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The scales of justice at the Post Office Add to ...

Facts & Arguments is a daily personal piece submitted by readers. Have a story to tell? See our guidelines at tgam.ca/essayguide.

If they both moved back to Edmonton life would be much simpler.

Don’t misunderstand me. I am proud of my children and their accomplishments, which have taken them to more prestigious cities and given me opportunities to see new places. I’d be a fool to say I didn’t enjoy visiting Boston, walking the Freedom Trail, eating lunch in the Courtyard of the Museum of Fine Arts beside Dale Chihuly’s 42-foot-tall Lime Green Icicle Tower.

It’s all wonderful. It’s just a long way from home, and makes it difficult when it is gift-giving time.

A friend suggests I use Amazon or Lush and have something delivered. But when I Google their websites I can’t find anything I want.

Send money, my husband says. But will they use it for something special, I ponder, with visions of my son and daughter stopping by Zaftigs for an exotic Reuben sandwich, or ducking into the New Paris Bakery for a chocolate éclair – or, best of all, purchasing a book from Brookline Booksmith, where I discovered the writer Jhumpa Lahiri on the same day a lady searching the shelves beside me was chatting on her phone while her bulldog, in a pearl necklace, licked her ankles.

Can I trust my spawn to treat themselves to gifts, or will they slap the money down for parking or groceries at Trader Joes?

Over the 10 years my children have resided in the United States, I have become excellent friends with Canada Post, learning valuable lessons about mailing. I’ve sent underwear, contact lenses, a seven-pound rock from the river valley, bicycle trainers, birthday cakes and a double batch of the kids’ favourite – Nanaimo bars – which were too heavy and cost me $50.

I’ve learned that there are more staff changes at the bigger centres, whereas in the small malls and corner drugstores the faces of those who weigh my parcels are usually the same.

So when I used a new outlet to send my cards and store-bought Easter chocolates – properly packaged in manila envelopes and wrapped meticulously by me to fit through the appropriate slot – I made a huge mistake.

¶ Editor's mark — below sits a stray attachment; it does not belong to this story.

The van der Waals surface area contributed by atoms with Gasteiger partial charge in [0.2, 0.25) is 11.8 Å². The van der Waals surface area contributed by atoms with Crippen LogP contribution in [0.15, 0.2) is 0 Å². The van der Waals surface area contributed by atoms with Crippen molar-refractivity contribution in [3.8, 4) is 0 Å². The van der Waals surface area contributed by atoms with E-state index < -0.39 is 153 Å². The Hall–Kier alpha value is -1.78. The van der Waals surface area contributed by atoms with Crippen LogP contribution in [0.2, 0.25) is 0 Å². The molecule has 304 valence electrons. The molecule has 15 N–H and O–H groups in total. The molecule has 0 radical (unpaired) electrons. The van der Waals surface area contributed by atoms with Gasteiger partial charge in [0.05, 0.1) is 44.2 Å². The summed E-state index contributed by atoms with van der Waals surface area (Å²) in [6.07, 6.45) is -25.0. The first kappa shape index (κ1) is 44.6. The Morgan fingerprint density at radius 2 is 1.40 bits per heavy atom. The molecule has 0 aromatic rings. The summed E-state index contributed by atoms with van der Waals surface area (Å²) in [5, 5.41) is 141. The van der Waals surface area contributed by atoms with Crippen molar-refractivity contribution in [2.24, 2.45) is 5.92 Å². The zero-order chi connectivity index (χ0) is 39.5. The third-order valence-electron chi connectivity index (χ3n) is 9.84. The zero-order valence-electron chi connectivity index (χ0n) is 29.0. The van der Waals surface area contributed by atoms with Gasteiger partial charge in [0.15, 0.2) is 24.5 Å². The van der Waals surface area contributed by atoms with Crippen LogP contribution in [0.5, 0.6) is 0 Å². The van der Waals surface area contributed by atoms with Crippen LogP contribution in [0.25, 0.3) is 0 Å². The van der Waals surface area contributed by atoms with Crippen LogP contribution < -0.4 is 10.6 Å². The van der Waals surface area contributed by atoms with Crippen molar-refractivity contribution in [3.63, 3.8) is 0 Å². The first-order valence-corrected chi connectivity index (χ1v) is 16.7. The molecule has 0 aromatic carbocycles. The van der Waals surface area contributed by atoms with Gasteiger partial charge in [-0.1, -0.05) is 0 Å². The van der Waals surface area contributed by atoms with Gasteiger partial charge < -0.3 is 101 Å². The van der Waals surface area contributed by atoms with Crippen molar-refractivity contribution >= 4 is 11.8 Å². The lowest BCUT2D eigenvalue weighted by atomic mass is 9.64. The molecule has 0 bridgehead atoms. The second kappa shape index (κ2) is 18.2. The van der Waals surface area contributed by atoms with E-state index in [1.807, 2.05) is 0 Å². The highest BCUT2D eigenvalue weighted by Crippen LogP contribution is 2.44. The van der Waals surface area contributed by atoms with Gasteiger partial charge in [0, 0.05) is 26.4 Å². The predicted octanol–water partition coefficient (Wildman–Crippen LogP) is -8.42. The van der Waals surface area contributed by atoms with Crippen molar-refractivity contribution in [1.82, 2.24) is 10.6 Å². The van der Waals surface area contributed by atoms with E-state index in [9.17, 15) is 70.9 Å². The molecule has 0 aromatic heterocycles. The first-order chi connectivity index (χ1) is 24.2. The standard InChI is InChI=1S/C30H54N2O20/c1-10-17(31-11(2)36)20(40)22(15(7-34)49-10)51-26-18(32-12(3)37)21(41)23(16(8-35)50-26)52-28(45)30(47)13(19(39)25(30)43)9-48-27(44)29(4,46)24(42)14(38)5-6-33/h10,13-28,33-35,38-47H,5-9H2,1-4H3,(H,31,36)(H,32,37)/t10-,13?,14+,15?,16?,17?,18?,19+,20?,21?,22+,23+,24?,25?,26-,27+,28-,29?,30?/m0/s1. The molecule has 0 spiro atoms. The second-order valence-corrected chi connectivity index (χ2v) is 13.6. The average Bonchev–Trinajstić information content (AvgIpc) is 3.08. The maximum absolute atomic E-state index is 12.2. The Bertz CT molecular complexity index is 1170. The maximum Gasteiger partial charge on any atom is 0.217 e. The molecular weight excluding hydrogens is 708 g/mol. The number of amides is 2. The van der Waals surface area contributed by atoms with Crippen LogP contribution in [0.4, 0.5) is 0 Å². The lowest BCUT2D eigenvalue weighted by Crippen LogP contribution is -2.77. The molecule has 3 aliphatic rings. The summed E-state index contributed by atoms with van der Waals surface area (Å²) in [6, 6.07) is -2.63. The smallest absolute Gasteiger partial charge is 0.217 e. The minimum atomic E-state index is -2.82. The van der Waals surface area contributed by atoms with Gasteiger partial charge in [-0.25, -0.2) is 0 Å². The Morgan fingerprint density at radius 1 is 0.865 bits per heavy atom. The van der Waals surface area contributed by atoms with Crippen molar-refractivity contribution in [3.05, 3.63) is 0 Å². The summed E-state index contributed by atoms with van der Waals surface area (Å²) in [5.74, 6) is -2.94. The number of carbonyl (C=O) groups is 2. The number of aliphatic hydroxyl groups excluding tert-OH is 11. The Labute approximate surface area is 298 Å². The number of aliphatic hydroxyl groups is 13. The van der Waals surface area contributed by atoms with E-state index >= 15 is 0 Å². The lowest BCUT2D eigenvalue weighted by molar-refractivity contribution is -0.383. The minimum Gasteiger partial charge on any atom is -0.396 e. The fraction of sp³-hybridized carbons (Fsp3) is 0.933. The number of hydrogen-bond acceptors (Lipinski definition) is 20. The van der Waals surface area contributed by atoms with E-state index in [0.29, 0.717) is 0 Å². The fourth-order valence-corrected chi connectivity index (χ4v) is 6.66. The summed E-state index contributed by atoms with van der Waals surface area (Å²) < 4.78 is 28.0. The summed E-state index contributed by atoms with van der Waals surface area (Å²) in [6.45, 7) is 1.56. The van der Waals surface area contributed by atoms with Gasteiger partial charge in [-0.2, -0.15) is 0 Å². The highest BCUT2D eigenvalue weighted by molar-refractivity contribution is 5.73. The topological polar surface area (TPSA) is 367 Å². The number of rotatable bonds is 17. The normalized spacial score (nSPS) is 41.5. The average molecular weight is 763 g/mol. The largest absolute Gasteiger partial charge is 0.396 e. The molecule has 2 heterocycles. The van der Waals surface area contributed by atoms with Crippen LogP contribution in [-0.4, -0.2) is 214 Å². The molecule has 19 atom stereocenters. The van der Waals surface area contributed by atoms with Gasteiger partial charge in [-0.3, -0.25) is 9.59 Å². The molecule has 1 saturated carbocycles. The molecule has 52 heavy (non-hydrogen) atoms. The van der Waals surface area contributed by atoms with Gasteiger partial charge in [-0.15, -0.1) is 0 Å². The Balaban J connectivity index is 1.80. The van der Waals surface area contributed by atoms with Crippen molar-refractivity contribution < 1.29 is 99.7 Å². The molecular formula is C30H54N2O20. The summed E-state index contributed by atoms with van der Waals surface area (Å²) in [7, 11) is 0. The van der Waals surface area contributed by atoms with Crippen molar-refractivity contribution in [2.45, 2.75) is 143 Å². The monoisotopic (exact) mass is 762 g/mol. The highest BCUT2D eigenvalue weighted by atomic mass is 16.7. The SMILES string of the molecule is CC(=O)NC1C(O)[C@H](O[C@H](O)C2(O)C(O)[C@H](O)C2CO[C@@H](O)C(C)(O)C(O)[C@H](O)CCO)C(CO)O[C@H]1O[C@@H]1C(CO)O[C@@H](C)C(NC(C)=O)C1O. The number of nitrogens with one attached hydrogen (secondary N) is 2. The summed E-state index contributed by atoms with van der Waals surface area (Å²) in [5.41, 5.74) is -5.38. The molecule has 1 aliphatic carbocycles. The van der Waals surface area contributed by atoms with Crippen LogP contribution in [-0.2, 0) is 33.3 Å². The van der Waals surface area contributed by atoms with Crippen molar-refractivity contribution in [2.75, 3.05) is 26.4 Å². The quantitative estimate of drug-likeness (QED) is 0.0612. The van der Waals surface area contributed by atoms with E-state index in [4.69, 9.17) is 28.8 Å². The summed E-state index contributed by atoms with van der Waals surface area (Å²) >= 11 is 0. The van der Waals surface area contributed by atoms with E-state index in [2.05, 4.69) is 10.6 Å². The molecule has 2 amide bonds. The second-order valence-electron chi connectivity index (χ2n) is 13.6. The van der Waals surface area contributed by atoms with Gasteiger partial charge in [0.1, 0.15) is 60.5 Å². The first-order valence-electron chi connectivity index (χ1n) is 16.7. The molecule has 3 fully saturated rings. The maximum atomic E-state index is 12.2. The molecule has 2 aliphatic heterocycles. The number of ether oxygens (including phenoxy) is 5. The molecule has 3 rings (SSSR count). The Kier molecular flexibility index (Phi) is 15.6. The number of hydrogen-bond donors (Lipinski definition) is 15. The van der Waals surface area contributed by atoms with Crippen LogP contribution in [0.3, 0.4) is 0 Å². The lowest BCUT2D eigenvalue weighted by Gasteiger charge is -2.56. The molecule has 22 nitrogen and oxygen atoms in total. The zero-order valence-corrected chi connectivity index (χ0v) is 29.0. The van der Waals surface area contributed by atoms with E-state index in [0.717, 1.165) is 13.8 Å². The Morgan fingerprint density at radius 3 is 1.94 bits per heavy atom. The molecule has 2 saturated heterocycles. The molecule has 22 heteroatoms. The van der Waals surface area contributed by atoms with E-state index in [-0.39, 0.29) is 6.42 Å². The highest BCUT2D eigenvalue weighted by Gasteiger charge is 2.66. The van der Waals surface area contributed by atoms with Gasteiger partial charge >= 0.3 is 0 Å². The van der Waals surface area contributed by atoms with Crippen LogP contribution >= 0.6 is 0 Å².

The pleasant lady took my packages and efficiently placed the first one on her scale, quoting me $6, a price I found reasonable, even with rates rising like lively bread dough just that morning.

Smoothing the printed stamp on the envelope, she reached for the next article, which I casually mentioned would cost the same, as it contained the same things and was wrapped the same way.

She smiled and set it on her scale, checked the weight twice and told me the second parcel would be $10.50.

“Impossible,” I said. “The contents are identical and my children live one block apart. I will pay the same price for both.”

With her smile now morphing to a scowl, she refused to stamp the second parcel at the lower rate, pointing out that it weighed just a touch more.

“Fine,” I said. “I won’t be mailing either.”

And with that, I ripped the stamp off parcel No. 1 and left in a huff, resigned and disappointed, perhaps with myself, as $4.50 was not going to break me. But it was the principle. And I didn’t want to admit that, as with so many others, I was losing faith in Canada Post or that my husband’s idea to send cash was probably right after all.

Perhaps it was the scent of spring the next morning that filled me with optimism and made my packages look so pretty. Wearing new pink lipstick and sunglasses, I set out to our neighbourhood shopping mall, stopping first at the UPS Store.

“We can get them there tomorrow,” said the enthusiastic girl. “Only $49 for both.”

Thanking her, I noted that Easter was still two weeks away and that with their exceptionally speedy service I still had plenty of time to think about it.

The drugstore where I usually post my parcels was right around the corner. Just back from coffee, the friendly grandmother who has been there from the store’s inception wiped her hands on her navy-blue pants as she approached the counter.

“Easter treats, I’ll bet,” she said. “Don’t you wish the kids would just move home? My six-month-old grandson and his parents – the last of my Edmonton holdouts – relocated to Tofino last month. Now I eat Sunday dinner alone. What happened to those family times we all dreamed of?”

She weighed the first parcel and stamped it with the price I had been quoted before. Placing the second one on the scale, she said: “I know this is exactly the same. In my large family, I never play favourites. They always find out in the end.” Checking the scale, she put the same postage on both.

“Thank you,” I said, attempting to hide the quiver in my voice as I pocketed my receipt. “Have a great day and a very Happy Easter.” I meant every word.

As I walked home in the warm sun, thinking of the kids tearing open their envelopes and digging into their chocolate, I wished I’d slipped the postal lady a $20 bill. No matter what scales we use, or how we choose to use them, it’s the face behind the counter that determines the price and whether we will be back.

Janice McCrum lives in Edmonton.

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